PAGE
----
Generating OPML from the Feed WordPress data was something I had also done for ds106 (see sidebar where you can get an OPML for all open participants).

Again, since we are organizing feeds by categories that are applied at the point of syndication, its pretty easy to roll into the archives template; again for UNIV 200 Section 5, at the top right we have an RSS feed (WordPress makes that easy) and an OPML download link.

section 5

Just to be inconsistent, I have this php script, tv-opml.php at the root level of the site; it makes no difference. Here it is in parts…

<?php
/* ----------------------------------
Feedwordpress OPML Generator
a hack and a half method to generate opml feeds from 
categories of feeds
Alan Levine cogdog.it
------------------------------------- */

//--------  a little config goes a long way

$default_cat = 23; // id for default category
$pretty_title = 'Thought Vectors OMPL Feed'; // base for title

// load wordpress functionality so we can do stuff
require( 'wp-load.php' );

We start by defining the default category ID (in case none are passed), and the base for the title string of the OPML output. Asking for wp-load.php is a way we can access the WordPress functionality but where we are not doing any output related to the theme (in this case the output is downloaded).

// get the parameters from url parameters
// these should be set up in functions.php
$catid = ( isset( $_GET['group'] )) ? $_GET['group'] : $default_cat;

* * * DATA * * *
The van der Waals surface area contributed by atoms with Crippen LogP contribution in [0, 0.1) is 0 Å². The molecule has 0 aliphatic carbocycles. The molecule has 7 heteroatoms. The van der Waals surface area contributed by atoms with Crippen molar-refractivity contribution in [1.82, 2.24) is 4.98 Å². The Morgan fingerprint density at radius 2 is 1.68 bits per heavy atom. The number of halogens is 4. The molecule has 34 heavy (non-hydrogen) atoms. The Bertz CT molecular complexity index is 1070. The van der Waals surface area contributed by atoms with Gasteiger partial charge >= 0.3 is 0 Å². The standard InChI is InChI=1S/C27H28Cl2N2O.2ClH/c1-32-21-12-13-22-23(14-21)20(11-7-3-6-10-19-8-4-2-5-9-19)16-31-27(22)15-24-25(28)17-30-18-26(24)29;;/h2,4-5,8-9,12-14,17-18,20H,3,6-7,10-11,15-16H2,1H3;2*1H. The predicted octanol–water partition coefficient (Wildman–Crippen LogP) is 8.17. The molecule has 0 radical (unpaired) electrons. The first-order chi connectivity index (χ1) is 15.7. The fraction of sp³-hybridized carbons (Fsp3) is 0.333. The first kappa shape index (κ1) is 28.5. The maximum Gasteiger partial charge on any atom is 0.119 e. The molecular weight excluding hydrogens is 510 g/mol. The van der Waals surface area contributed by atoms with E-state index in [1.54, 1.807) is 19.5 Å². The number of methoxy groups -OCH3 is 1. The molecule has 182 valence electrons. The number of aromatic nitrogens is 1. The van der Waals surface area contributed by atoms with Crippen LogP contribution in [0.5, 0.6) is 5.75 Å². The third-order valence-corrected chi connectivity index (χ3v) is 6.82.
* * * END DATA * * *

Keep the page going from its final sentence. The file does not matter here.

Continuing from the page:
// keep a reference for the current category for an archive page
$mycat = get_category($catid);

$pretty_title .= ' for ' . $mycat->name;

Next we look for a parameter group=XX in the URL to define the category ID used in the database query. The get_category lets us get at info related to the category, such as its full name $mycat->name.

//--------- set up db query
global 	$wpdb;

// custom query to get subscribed blogs from the links table
$custom_query =  
	"
	SELECT DISTINCT      
		   wpl.link_name, wpl.link_url, wpl.link_rss
	FROM       $wpdb->links wpl,  $wpdb->postmeta wpm
	WHERE      wpm.meta_key='syndication_feed_id' AND 
				wpm.meta_value = wpl.link_id AND 
				wpl.link_notes LIKE '%%{category#" . $catid . "}%%'
	ORDER BY    wpl.link_name ASC
	";

// run run run that query
$feedblogs = $wpdb->get_results( $custom_query );

// bail if we got nothing
if ( count( $feedblogs ) == 0 ) die ( "No blogs found for '"  . $mycat->name . "'" );